CONVICTED WOMAN (1940) – Directed by Nick Grinde, starring Rochelle Hudson, Frieda Inescort, June Lang, Lola Lane & Glenn Ford

Before the subject of ‘women in prison’ became ripe fodder for camp movies in the ‘50s and ‘60s, it was prime material for the melodramatic, socially-conscious type of film produced in the 1940s.

Glenn Ford takes fifth billing in this smartly-directed film. Here he plays for the first time a crusading reporter, named Jim Brent, who factors into the plot in a peripheral but important way. Rochelle Hudson (who?) plays unemployed Betty Andrews who is wrongfully sent to prison for a crime she did not commit. After becoming increasingly hardened and cynical because of the poor treatment she encounters, she is redeemed by a reform-minded new warden. Ford, who takes a special interest in her plight while researching a story, also becomes involved. A suggestion of romance between Ford and Andrews implies a satisfying conclusion to the story.

It’s fascinating to study these early films from a time when Glenn was a contract player at Columbia Studios. Though he was put to work in a variety of films there seems to be some sense of ‘the star that could be’ from Harry Cohn, Columbia’s top mogul and decision maker. It appears that Ford was recognized as a reliable young actor in need of experience and as such was not thrust front and centre but was rather allowed to quietly serve his apprenticeship and learn first-hand amidst the daily rigours of filmmaking.

According to Peter Ford, Glenn’s son, Glenn always approached acting as if it were ‘just a job’. While there may not have been any pretentiousness towards artistry on Ford’s part, the eventual results of his studious application to the job at hand were to bear fruit far greater than that of a mere tradesman. In being given the opportunity to work steadily in films without the pressures of stardom, yet with enough of a profile to be noticed, Glenn Ford was in the enviable position of being a satisfied player in the studio system.

Today much has been written and reminisced about the drawbacks of the studio system and how actors and actresses were at the mercy of ruthless studio heads who dictated their every move and controlled their lives. Ford remembers his time at Columbia quite differently, even affectionately, for though he retained his individuality and ability to think for himself, he was grateful for the orderliness and discipline of the studio system. Perhaps this is tied into Ford’s life-long association with the military which was shortly to interrupt his burgeoning film career.

One interesting note about these early Ford films is that he is often billed below actors who are virtually forgotten today. In HEAVEN WITH A BARBED WIRE FENCE for example, there is Nicholas Conte (better known as Richard Conte) who was a recognizable face (especially after THE GODFATHER), and in MY SON IS GUILTY there is Bruce (KING KONG) Cabot, but up until THE LADY IN QUESTION (which follows) Ford’s co-stars were usually minor players in the Hollywood scene (Harry Carey in MY SON IS GUILTY an exception).

CONVICTED WOMAN is an entertaining film. Ford has an important, but relatively minor role. He retains the boyish likeability of the ‘character juve’ and he continues to flash his appealing and afore-mentioned smile. This ‘young’ smile, while exuberant, is almost goofy at times, suggesting it should be followed by a resounding ‘shucks’ or self-deprecating ‘gee’. Whether its discontinuance later on was a conscious choice of Ford’s ‘to make his smile more mature looking’ or not, it’s entertaining to see him flash his pearly whites in these early films.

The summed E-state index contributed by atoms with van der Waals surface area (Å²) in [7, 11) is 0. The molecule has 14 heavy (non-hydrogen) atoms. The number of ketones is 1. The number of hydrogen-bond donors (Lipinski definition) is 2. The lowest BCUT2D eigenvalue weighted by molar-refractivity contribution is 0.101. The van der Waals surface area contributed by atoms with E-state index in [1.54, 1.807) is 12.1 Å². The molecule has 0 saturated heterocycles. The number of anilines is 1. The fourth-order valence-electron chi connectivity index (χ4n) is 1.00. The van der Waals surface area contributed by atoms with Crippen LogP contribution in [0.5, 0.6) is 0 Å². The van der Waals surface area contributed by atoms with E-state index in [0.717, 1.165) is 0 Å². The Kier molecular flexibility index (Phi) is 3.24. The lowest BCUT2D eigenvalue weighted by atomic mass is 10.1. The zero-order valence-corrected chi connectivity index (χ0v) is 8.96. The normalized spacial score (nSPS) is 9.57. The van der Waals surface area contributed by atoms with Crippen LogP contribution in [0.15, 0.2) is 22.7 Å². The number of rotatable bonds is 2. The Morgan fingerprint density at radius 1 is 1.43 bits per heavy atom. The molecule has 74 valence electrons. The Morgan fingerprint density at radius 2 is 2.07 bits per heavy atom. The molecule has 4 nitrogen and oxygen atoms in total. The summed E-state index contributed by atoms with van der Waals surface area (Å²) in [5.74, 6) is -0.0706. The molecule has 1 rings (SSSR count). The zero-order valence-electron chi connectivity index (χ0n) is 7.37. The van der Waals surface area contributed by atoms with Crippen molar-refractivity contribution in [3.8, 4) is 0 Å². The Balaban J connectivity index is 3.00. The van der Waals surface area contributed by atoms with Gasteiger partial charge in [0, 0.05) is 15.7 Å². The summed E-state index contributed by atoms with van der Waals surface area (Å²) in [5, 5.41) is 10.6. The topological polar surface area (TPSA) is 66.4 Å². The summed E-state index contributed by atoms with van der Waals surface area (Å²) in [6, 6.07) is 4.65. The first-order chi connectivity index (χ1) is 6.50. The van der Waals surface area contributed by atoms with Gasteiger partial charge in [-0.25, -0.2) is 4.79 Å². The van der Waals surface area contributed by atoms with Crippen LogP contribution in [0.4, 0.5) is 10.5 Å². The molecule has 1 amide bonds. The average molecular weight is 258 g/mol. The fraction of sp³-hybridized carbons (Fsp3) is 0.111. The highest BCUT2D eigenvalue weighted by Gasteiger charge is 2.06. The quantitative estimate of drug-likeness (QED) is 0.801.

While one can appreciate the ‘women in prison’ premise eventually wearing thin as a setting for straight drama, CONVICTED WOMAN is a sincere little film, imaginatively directed and coming across today as a dated morality tale typical of the period in which it was produced. It is a pleasant film, which shows young Glenn Ford in a nice character role as a crusading reporter for a big city newspaper.

Vintage Ford it may not be, but as always, his performance is credible.

MEN WITHOUT SOULS (1940) – Directed by Nick Grinde, starring Don Beddoe, Dick Curtis, Richard Fiske & Glenn Ford

Glenn Ford again has fourth billing in this tough prison drama, so typical of the ‘30s and ‘40s. He also gets the opportunity to play his first serious role as convict Johnny Adams who purposely commits a crime and has himself sent to prison to find the man who killed his con father.

MEN WITHOUT SOULS begins with an action-packed prison rebellion that is quelled by a crusading man of the cloth determined to bring reform to this tough prison. Despite endless opposition from both cons and guards, the good Reverend takes an interest in Ford’s Johnny Adams and is determined to save him from going any farther down the wrong path.

Ford is allowed to smolder for the first time, which is to say his dark good looks are used for more than just ‘boyish charm’. He broods, he suffers and plays it tough. He is a more rounded individual than in his previous performances, at first bitter and determined and later revealing his sensitivity when he is victimized and accused of murdering a prison guard. Most notably absent from Ford’s characterization is the boyish grin apparent in earlier films.

Ford plays his scenes with quiet understatement and thus stands apart from some of his co-stars. He seemed to know early on the difference between what is truthful and what is not. This stands in stark contrast to the dated theatrics of Barton MacLane as Blackie, the toughest of the incarcerated cons.

Of course Ford does not turn out to be such a bad guy and is redeemed by the Reverend’s determination and by the love of his sweetheart. It’s the stuff of good melodrama and it is played honestly and with heart. While it was a natural progression for the young Ford to play a tough guy, his characterization is not as full blown as in some of his later films. This is perhaps a concession to the time in which the film was made.